I apologise for the lack of written updates recently; gone are the days where I could wax lyrical about the minute intricacies of my mule days, boring you senseless with my blow-by-blow view of what happened/what might have happened/why what happened happened. I no longer have the brain capacity to retain all that detail in my head and I don’t have the time to tell it even if I did. I am juggling so many things that I have to prioritise, and sadly Mulography does not pay for mule food – or for my food, come to think of it (if you would like to help out a poor struggling Mulographer so that she can afford to drop her other jobs, check out Horsemanship Magazine – Facebook page here – and marvel at our extremely good value for money. Share it with friends who might like it! And yes, this message is brought to you by an editor who has no shame. I did it and I’d do it again).
Anyway, your best bet is to keep an eye on the Mulography Facebook page as I tend to keep that fairly active; uploading a photo or sticking together some videos does not take a lot of effort.
If you do follow the Facebook page, you’ve probably seen me mention the #MyHackathon campaign. The Hackathon premise is to ride 100 miles in 100 days, raising £100 in the process for the Brooke charity. Xato and I – and recently, Marty and I! – are taking part on behalf of The British Mule Society along with a number of other British mule owners. As we are dotted throughout the country, we’re riding separately but combining our miles to reach the grand total before the end of October.
Our JustGiving page is here, and you can also donate by texting MULE66 and the amount in pounds that you wish to give (i.e. MULE66 £1) to 70070. At the time of writing, we’ve raised £274 so far and travelled a combined total of 227 miles – that’s ridden, driven, long-reined, and in-hand!
Xato has contributed 23 of those miles since the beginning of August. Marty has done 2.5 miles, which he is very proud of! I’m a little ashamed to say that I hadn’t taken Marty out for a walk since my birthday last year, but I don’t think the time off has done him any harm; I’ve still been doing bits and pieces with him, he just hasn’t had the pressure of being asked to go out into the big wide world and perform. I think that’s helped him.
I was particularly pleased with him as, while on our walk, we met a couple of annoying dogs; a big Newfoundland who started it all, and then a little terrier thing who came running out at top speed. The big dog was more bark than bite, but it refused to back off and had begin circling around behind us when the terrier arrived; by this point I’d had enough, so I took a couple of big, energetic steps forward and cracked the tail of my rope against the road, about five inches from the dog’s nose. Funnily enough it turned and fled! As you may remember, a meeting with dogs is what stopped Marty and I going out as much as we had done. I was pleased with how he handled this encounter, and I was pleased that I was able to show him that I could protect him and that I was useful to have around.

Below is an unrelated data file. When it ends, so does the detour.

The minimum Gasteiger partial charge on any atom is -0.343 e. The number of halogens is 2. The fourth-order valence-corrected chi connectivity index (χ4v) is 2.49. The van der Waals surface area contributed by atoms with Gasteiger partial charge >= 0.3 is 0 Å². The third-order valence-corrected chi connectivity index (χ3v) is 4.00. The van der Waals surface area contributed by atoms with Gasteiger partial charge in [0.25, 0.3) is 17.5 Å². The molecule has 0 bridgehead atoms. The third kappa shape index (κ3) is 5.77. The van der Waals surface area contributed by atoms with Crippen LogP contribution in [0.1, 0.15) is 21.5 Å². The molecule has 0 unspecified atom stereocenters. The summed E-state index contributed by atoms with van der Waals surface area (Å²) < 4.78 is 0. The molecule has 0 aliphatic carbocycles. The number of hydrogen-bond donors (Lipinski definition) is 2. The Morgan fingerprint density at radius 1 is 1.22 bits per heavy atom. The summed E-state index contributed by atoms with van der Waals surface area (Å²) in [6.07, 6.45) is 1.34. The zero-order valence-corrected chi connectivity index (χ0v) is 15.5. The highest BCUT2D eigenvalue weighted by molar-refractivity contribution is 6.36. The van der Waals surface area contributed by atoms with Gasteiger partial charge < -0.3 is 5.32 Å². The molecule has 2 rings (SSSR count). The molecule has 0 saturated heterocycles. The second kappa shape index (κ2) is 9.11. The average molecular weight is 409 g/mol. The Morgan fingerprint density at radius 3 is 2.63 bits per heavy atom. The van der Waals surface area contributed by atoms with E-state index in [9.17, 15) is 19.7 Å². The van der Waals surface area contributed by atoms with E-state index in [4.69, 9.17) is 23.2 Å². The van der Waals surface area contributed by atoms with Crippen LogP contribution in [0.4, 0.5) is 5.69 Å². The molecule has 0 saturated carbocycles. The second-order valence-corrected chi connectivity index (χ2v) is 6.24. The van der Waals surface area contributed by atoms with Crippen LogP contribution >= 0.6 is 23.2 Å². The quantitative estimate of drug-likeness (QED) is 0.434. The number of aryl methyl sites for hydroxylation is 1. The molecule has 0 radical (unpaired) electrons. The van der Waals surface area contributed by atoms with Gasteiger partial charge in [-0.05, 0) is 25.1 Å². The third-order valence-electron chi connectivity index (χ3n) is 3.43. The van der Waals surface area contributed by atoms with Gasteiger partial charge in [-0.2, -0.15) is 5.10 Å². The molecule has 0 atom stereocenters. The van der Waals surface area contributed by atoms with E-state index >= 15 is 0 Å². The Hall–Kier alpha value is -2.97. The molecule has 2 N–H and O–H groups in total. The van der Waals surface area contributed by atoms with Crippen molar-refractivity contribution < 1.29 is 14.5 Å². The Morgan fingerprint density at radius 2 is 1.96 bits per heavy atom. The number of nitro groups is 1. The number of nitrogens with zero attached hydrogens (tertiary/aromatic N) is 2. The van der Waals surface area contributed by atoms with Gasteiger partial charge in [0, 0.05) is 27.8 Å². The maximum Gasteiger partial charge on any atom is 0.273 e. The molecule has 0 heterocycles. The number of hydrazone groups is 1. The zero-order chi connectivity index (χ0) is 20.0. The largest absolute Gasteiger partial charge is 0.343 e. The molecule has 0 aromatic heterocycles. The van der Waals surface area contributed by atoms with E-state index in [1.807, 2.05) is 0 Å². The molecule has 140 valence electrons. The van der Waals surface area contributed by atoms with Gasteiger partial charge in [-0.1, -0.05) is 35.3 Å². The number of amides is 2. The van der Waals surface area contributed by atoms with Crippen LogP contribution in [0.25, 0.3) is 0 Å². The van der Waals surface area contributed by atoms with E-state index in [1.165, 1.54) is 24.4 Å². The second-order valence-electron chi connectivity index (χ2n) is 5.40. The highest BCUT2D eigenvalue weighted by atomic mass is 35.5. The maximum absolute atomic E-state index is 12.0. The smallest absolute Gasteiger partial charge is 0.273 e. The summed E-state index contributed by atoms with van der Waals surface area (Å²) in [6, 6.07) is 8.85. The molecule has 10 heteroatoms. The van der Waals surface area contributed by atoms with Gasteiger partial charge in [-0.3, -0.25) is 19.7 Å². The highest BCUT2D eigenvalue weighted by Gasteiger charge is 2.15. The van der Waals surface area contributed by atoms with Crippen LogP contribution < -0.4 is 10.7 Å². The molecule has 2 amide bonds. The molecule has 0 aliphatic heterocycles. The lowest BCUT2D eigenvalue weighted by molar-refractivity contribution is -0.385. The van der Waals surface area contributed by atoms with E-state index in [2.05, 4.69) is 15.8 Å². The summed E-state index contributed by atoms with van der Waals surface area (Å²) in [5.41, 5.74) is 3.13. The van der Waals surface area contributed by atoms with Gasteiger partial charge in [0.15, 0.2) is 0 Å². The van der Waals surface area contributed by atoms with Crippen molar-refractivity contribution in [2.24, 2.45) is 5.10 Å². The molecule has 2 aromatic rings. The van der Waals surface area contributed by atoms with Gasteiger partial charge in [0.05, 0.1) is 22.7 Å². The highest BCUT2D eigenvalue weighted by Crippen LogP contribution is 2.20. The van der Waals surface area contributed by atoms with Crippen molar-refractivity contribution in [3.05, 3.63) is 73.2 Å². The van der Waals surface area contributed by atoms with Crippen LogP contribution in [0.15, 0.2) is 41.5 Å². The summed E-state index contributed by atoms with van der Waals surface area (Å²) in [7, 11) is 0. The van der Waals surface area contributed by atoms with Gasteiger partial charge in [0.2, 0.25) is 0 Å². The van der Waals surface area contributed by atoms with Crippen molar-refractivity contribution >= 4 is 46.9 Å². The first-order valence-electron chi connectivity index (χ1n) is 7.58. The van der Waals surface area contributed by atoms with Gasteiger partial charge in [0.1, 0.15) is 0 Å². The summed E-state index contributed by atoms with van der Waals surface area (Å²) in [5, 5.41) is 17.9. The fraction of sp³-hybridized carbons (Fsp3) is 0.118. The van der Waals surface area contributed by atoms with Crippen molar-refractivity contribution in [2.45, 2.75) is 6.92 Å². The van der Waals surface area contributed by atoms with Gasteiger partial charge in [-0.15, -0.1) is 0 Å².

Xato has also done admirably well. We’ve had a few longer rides, including a 6.5 mile hack along new trails for my (pre)birthday – this involved riding along a section of road with traffic travelling much faster than any he had previously met on the lane, but he took it all in his stride. He loves going to new places and exploring!
I had hoped to have a big ride out on my actual birthday, too, but on our way down the lane Xato suddenly pinned his ears and flung his head up as the road began to slope downwards. He only reacted at the crest of the hill, and he walked on with no other sign of displeasure, but it seemed like an odd thing and I mentioned it to Ben. A few metres later we made our way down a steeper hill, and he did the same thing. Apart from these two brief head-tosses he was walking out fine and did not seem reluctant to go, although he felt a little lethargic; but his behaviour did not sit well with me and I decided that I would rather cut the ride short rather than push on and risk making him sore.
He had also had two intense reactions to Iris spooking, which is unlike him: one before we’d even left the yard, the second shortly before we turned for home. Whereas he would usually react very slightly if at all, on that day he went absolutely rigid, head up, and with a very palpable current of fear thrumming through him. I’ve noticed that he moves on from these little frights extremely quickly, almost instantly reverting back to floppy aeroplane ears and an unconcerned attitude, and that day was no different; but the easily accessed worry was just another thing that made me think this was not a day for epic adventures.
Xato had recently had his back done by Gavin Schofield (who was very pleased with his progress, and said that his back was much stronger – thanks to all the hacking we’ve been doing up hills, down hills, and over different terrain!), but Ben and I wondered if he’d pulled something in his shoulder or if his saddle was pinching. The next day I brought him out the paddock with the intention of leading him down the hillfield – on his own, with saddle, then with saddle and rider – but discovered some massive, hard bug bites (?) on his girth area. So he’s off ridden work until they go away, and I’ll get another chiro appointment booked in to make sure we can continue our explorations in comfort! I’ve already arranged for the saddle fitter to come out again, hopefully this Sunday, so that’s good.